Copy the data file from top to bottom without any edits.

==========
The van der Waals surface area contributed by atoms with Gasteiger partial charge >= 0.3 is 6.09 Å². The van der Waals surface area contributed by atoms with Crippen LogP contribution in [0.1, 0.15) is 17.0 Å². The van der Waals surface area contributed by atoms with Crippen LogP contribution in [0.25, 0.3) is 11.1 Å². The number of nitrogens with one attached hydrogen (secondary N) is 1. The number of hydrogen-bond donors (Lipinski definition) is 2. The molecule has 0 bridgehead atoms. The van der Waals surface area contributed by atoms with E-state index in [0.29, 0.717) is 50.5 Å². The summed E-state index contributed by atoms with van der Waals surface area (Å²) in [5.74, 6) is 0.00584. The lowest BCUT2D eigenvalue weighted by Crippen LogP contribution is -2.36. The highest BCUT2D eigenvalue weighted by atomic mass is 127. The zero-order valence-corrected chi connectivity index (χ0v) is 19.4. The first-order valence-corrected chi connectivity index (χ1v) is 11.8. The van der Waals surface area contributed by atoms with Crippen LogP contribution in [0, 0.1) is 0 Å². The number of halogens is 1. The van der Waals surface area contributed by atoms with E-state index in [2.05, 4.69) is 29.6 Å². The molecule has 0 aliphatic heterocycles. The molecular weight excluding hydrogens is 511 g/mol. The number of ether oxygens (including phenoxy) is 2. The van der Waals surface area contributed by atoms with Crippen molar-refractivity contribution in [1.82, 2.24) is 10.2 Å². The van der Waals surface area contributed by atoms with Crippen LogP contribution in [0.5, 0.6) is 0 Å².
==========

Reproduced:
The van der Waals surface area contributed by atoms with Gasteiger partial charge >= 0.3 is 6.09 Å². The van der Waals surface area contributed by atoms with Crippen LogP contribution in [0.1, 0.15) is 17.0 Å². The van der Waals surface area contributed by atoms with Crippen LogP contribution in [0.25, 0.3) is 11.1 Å². The number of nitrogens with one attached hydrogen (secondary N) is 1. The number of hydrogen-bond donors (Lipinski definition) is 2. The molecule has 0 bridgehead atoms. The van der Waals surface area contributed by atoms with E-state index in [0.29, 0.717) is 50.5 Å². The summed E-state index contributed by atoms with van der Waals surface area (Å²) in [5.74, 6) is 0.00584. The lowest BCUT2D eigenvalue weighted by Crippen LogP contribution is -2.36. The highest BCUT2D eigenvalue weighted by atomic mass is 127. The zero-order valence-corrected chi connectivity index (χ0v) is 19.4. The first-order valence-corrected chi connectivity index (χ1v) is 11.8. The van der Waals surface area contributed by atoms with Crippen LogP contribution in [0, 0.1) is 0 Å². The number of halogens is 1. The van der Waals surface area contributed by atoms with E-state index in [2.05, 4.69) is 29.6 Å². The molecule has 0 aliphatic heterocycles. The molecular weight excluding hydrogens is 511 g/mol. The number of ether oxygens (including phenoxy) is 2. The van der Waals surface area contributed by atoms with Crippen molar-refractivity contribution in [1.82, 2.24) is 10.2 Å². The van der Waals surface area contributed by atoms with Crippen LogP contribution in [0.5, 0.6) is 0 Å².